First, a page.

It’s important to remember that transition is freaking hard. Regardless of who you are or what your circumstances are, transition requires a lot of energy and self-confidence and identity reinforcement to make it through the day. Imagine transitioning amid a campus full of beautiful young adults who are coming of age and focusing their attentions on relationships and their appearances, etc. Imagine spending hours in a crowded classroom feeling like you don’t quite pass. Imagine the emotional drain of daily interactions when you’re not quite satisfied in how you’re expressing your gender identity. It kind of sucks. . .

    After six and a half years of faltering I graduated and I moved into the working world (there is life after college), and three years out I’m making a six-figure salary. I think that it’s important to understand our own social needs, and it’s important to find ways to get through the day (while still following through on the things we’re responsible for). My advice to the parent would be to communicate this to her daughter and to offer help where she can. A lot of it the student will need to figure out on her own; everyone has slightly different needs and different techniques for getting through the day. If I were to do it again I would try to find a way to take classes where the social setting isn’t so complex and emotionally draining. I would try to schedule course load so that there are long breaks between classes to give me time to recharge my batteries before confronting another classroom.

    Leaving school should be a last resort.

  5. Yes , it was atrociously bad advice.

    All the mother says is that her daughter isn’t getting her schoolwork done. What else might be going on with the daughter that mom or dad don’t see? Is she sleeping poorly?  Not eating?  Isolating herself?  Cutting?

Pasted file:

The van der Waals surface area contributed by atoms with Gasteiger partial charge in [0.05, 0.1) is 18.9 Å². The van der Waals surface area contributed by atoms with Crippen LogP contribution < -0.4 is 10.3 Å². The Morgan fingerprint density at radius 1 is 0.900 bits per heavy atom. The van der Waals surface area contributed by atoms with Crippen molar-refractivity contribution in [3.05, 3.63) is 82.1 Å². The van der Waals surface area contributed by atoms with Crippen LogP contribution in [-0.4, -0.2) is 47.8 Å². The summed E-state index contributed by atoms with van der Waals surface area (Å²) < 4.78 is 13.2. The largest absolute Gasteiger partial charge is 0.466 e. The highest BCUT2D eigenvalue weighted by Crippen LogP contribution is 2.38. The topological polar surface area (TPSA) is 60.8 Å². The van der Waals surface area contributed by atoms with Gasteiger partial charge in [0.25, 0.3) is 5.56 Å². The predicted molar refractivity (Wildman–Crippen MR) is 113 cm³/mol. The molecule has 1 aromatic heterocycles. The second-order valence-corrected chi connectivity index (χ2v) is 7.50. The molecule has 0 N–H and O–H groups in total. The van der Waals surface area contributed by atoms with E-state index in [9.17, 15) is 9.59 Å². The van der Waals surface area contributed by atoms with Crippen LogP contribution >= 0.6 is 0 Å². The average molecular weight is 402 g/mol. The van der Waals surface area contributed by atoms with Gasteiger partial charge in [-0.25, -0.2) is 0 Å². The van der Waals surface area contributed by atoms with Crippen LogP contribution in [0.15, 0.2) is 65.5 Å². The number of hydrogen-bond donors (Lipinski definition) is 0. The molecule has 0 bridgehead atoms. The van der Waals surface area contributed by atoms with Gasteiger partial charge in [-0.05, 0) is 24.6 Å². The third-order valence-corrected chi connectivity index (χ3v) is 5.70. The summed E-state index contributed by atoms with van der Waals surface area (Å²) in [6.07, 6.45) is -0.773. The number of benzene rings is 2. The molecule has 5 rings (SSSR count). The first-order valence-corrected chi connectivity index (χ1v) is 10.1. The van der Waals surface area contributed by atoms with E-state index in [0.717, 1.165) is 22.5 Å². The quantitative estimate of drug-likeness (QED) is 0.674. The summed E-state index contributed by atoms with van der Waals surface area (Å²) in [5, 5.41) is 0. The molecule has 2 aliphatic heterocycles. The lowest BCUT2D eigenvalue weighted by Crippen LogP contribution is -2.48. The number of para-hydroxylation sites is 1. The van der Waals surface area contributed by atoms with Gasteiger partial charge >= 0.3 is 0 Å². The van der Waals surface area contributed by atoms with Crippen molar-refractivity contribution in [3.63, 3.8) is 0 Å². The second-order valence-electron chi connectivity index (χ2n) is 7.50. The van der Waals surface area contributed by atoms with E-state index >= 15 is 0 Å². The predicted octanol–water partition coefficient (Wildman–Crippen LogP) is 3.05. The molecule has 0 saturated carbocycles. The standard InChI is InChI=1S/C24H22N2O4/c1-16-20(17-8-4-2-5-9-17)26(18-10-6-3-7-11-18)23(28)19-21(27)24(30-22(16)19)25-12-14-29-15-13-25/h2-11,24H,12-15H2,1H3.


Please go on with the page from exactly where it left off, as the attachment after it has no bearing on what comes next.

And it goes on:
Cary goes on at some length about the virtues of doing nothing, then adds almost a footnote saying, oh, but if she’s depressed it’s a completely different situation. With that incomplete description of her behavior, depression is too likely to relegate it to a footnote. Depression kills. Take it seriously.

    Lots of young people deal with depression when they start college. Change is stressful, and stress is a major trigger for depression. Changing one’s publicly-recognized gender role is tremendously stressful (she was always a girl / woman, the change is that now people know). Mom seems to think that the transition is all over, all done, and it’s time to get on with other things. Hey mom: it’s never over. We are all forever in the process of becoming who we are, and trans people, like many other people, have a major shift to accommodate into their lives, and always will.

    Neither mom nor Cary mentions therapy. Is she seeing anyone? Is she on medication? If she’s taking an SSRI, someone should tell both her and her mother that while SSRIs can help manage depressive symptoms, they can also produce a profound apathy that makes it virtually impossible to get anything done ( A person in that state can watch things falling apart and simply not care.

    Doing nothing is a really bad idea. This person has a serious problem that needs to be addressed. If she’s already getting professional help, get differentprofessional help – at least a second opinion. Connect her with the counseling center at school. Is she involved in any LGBT/trans/etc. student organizations? She might have an initial “do I really belong among these people?” reaction, but she needs to have people to talk with, to whom she doesn’t have to explain everything because they already get it.

    Do something.